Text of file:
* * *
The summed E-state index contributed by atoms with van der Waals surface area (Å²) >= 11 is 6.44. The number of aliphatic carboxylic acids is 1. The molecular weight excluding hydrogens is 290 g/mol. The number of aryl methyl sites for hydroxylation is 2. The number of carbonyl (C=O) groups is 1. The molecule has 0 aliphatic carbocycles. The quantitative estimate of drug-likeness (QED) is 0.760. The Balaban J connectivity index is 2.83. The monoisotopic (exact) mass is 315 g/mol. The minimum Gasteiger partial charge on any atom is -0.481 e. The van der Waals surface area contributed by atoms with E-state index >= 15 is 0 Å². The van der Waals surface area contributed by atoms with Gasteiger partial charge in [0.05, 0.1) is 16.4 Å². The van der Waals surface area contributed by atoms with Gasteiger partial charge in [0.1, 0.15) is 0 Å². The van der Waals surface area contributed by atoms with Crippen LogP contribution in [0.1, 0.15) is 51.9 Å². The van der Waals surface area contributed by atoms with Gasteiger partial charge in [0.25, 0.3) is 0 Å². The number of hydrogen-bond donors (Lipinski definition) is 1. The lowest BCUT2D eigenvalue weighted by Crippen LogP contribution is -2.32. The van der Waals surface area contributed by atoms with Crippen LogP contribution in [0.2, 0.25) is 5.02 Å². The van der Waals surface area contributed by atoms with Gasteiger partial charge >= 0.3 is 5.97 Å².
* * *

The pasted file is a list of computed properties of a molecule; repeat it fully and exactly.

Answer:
The summed E-state index contributed by atoms with van der Waals surface area (Å²) >= 11 is 6.44. The number of aliphatic carboxylic acids is 1. The molecular weight excluding hydrogens is 290 g/mol. The number of aryl methyl sites for hydroxylation is 2. The number of carbonyl (C=O) groups is 1. The molecule has 0 aliphatic carbocycles. The quantitative estimate of drug-likeness (QED) is 0.760. The Balaban J connectivity index is 2.83. The monoisotopic (exact) mass is 315 g/mol. The minimum Gasteiger partial charge on any atom is -0.481 e. The van der Waals surface area contributed by atoms with E-state index >= 15 is 0 Å². The van der Waals surface area contributed by atoms with Gasteiger partial charge in [0.05, 0.1) is 16.4 Å². The van der Waals surface area contributed by atoms with Gasteiger partial charge in [0.1, 0.15) is 0 Å². The van der Waals surface area contributed by atoms with Crippen LogP contribution in [0.1, 0.15) is 51.9 Å². The van der Waals surface area contributed by atoms with Gasteiger partial charge in [0.25, 0.3) is 0 Å². The number of hydrogen-bond donors (Lipinski definition) is 1. The lowest BCUT2D eigenvalue weighted by Crippen LogP contribution is -2.32. The van der Waals surface area contributed by atoms with Crippen LogP contribution in [0.2, 0.25) is 5.02 Å². The van der Waals surface area contributed by atoms with Gasteiger partial charge >= 0.3 is 5.97 Å².